Simple Sundays | Buttermilk Brined Cornish Hens
We were at my aunt’s house last night, seated in a corner of the crowded room, the old photo album in my lap. Yellowed self stick pages held precious black and white photographs, vestiges of our family history, in some cases with dates or ages written in tiny blue ink on the edges. My great grandmother, in traditional Maria Clara, looked severely at us behind the plastic page. It was 1911, her expression severe, but she looked young and vulnerable, standing while holding her baby propped on a bench.
The photo below showed her as a mature woman, seated, still in traditional dress, surrounded by her sons and daughters, all in their 20′s, 30′s and 40′s. Look, there is my grandmother, I pointed out to my husband. The writing on the photograph indicated that she was 40. And there is Lola Pacita, I smiled. She was 36. My grandmother’s younger sister, whom she lovingly called nene – little girl –, was the reason why we were there. She turned 90 years old this week, and our family had gathered from all over the bay to celebrate.
As we turned page after page, we were transported through the years, relatives slowly aging with each flip of the page. Uncles robust and young, in full military dress, confusing me because they looked so similar to cousins my own age. The family in the pictures grew in number, as my great grandmother’s children married and formed families of their own. Cousins, second cousins, little ones. All related.
And then we turned the last page. The last photo made me gasp. It was a snapshot at my parent’s wedding, my mother and father holding hands and making their way through the tables, greeting their guests. My mother’s eyes were in mid blink, a big smile on her face, and it was like looking at a mirror and seeing my sister at the same time. But what made me catch my breath was my dad. His expression. It was in a side smirk that was eerily familiar. My little boy’s smirk. I never realized it before, but the adorable idiosyncrasy my husband and I love about our son was actually a legacy from my father.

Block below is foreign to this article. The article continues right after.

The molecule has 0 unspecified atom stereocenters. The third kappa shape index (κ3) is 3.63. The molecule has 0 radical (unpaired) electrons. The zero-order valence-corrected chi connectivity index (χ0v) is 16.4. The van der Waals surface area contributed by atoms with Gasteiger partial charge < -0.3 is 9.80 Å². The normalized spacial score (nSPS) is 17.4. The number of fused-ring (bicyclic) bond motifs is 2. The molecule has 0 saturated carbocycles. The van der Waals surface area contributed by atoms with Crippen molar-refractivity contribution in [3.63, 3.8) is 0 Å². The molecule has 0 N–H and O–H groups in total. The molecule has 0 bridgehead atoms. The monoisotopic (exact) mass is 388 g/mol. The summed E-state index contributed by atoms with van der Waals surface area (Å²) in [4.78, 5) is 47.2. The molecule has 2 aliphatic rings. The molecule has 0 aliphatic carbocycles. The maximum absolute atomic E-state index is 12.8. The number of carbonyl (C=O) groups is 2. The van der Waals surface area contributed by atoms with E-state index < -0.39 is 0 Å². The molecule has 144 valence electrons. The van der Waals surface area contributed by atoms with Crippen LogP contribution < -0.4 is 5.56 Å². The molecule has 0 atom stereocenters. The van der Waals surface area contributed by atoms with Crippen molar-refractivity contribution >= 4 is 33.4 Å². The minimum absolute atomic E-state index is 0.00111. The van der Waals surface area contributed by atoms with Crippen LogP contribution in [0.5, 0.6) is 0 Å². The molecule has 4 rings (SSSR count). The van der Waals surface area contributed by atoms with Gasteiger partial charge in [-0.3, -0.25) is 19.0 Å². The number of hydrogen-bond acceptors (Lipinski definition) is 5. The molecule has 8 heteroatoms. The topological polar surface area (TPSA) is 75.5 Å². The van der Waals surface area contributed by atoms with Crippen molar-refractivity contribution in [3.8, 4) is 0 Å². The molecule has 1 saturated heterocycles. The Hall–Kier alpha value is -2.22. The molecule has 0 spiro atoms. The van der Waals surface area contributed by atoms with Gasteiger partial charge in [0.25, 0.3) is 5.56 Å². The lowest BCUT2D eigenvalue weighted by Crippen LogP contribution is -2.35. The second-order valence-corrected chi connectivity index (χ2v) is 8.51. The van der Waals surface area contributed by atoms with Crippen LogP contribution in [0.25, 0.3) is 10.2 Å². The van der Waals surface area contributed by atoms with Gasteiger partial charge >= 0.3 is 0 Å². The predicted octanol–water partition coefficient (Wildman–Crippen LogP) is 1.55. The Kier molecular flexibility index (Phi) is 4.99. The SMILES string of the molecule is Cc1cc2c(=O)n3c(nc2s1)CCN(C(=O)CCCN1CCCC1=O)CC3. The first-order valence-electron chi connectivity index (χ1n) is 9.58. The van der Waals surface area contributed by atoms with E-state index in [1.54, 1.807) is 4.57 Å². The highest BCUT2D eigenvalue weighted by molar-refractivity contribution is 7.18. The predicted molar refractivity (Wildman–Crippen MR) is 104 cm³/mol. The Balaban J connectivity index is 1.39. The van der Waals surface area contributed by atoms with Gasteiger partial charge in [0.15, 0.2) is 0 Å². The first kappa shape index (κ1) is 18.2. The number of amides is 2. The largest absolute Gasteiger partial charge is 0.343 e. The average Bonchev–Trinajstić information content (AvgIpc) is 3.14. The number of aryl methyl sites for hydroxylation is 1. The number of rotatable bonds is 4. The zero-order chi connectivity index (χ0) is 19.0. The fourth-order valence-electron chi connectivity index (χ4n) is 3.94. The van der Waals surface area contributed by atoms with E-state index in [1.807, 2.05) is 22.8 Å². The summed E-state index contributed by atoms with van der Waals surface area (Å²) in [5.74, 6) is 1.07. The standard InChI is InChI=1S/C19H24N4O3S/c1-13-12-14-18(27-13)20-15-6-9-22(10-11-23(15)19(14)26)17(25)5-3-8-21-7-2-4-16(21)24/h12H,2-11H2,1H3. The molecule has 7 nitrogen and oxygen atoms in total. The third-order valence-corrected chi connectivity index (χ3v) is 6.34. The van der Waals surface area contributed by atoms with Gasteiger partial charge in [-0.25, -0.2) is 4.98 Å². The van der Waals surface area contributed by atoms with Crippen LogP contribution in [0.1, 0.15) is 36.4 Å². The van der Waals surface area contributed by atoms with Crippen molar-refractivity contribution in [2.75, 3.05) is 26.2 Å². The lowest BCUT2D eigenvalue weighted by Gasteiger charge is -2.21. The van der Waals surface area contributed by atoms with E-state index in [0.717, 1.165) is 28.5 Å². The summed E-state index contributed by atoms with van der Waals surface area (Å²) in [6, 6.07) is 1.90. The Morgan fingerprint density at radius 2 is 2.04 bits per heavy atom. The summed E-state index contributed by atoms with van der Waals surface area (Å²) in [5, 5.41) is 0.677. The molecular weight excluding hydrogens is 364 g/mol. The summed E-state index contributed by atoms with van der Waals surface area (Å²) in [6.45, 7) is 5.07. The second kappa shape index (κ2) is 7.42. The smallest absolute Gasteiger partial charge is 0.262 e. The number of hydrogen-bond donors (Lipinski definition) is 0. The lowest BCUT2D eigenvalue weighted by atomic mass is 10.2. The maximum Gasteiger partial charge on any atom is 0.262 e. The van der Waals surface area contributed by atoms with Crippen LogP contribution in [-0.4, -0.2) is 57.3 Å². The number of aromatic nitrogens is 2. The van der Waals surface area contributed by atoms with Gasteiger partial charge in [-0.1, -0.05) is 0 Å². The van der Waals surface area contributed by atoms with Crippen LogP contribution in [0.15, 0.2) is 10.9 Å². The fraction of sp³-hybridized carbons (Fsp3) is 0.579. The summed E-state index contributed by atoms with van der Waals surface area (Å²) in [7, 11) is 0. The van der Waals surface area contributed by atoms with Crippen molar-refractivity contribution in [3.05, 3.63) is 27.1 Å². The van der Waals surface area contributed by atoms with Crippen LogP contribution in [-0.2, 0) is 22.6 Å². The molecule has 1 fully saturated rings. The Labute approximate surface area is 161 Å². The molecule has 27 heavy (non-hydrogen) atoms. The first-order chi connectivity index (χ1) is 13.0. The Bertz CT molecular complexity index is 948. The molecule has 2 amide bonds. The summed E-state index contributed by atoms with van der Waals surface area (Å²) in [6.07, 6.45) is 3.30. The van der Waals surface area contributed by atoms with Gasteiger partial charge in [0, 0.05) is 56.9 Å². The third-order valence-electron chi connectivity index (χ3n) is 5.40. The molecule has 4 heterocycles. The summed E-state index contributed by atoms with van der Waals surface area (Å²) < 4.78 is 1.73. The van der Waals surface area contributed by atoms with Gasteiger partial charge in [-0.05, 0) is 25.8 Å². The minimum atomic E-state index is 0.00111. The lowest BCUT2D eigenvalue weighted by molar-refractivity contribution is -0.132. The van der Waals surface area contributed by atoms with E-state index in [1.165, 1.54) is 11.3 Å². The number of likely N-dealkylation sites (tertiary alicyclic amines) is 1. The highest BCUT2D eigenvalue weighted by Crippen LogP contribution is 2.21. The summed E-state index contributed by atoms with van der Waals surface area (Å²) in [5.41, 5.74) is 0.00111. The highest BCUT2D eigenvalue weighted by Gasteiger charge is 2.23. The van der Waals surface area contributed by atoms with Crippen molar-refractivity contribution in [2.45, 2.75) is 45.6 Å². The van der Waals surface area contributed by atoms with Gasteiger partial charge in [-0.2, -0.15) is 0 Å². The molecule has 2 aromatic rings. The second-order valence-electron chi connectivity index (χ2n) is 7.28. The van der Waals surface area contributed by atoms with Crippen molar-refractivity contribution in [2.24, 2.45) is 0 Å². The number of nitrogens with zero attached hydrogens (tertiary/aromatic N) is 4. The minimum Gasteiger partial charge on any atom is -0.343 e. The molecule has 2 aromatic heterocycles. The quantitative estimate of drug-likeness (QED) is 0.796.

Our family history continues.
Cornish hens are more than just mini me’s of everyday chickens, I do believe that they have a special flavor all their own. And when prepared in a buttermilk brine, they are a wonderful change of pace from the standard roast chicken. I hope you enjoy these Buttermilk Brined Cornish Hens. They’re incredibly simple, moist and full of flavor.
Buttermilk Brined Cornish Hens
Yield: Serves 4.
Prep Time: 10 minutes
Cook Time: 50 minutes
Total Time: 1 hour, plus brining
Cornish hens are so dainty, they immediately feel like a fancy way to serve roast chicken for company. But these hens are just as lovely for a weeknight meal. The buttermilk brine infuses flavor and moisture to the hens, and can be done the night before.
2 Cornish hens, 1 1/2 to 1 3/4 pounds each
3 cups buttermilk
2 teaspoons salt
1 teaspoon cayenne pepper
1 teaspoon garlic powder
1 teaspoon cumin
Juice of 1 lime
1 lemon, halved
2 tablespoons butter, melted
freshly ground pepper
Rinse the Cornish hens under cool water, including the cavity. Pat dry with paper towels, set aside.
In a large bowl, whisk together the buttermilk, salt, cayenne pepper, garlic powder, cumin and lime juice. Place the hens breast side down and cover with plastic wrap. Place in the refrigerator. Let the hens brine for at least 3 hours, or overnight.
Preheat the oven to 425 degrees. Take the hens out of the brine and lightly pat dry with paper towels. Season the cavities with a little salt and pepper, and insert half a lemon and a sprig of thyme. Tie the legs together with kitchen twine. Brush the hens with melted butter, and season generously with salt and pepper. Place in a roasting pan. If you wish, you can surround the hens with red potatoes, brushed with butter and seasoned with salt and pepper.
Place in the middle rack of the oven. Roast the hens for 50 minutes to 1 hour; until the skin is bronzed and the internal temperature in thickest part of the thigh is about 180 degrees.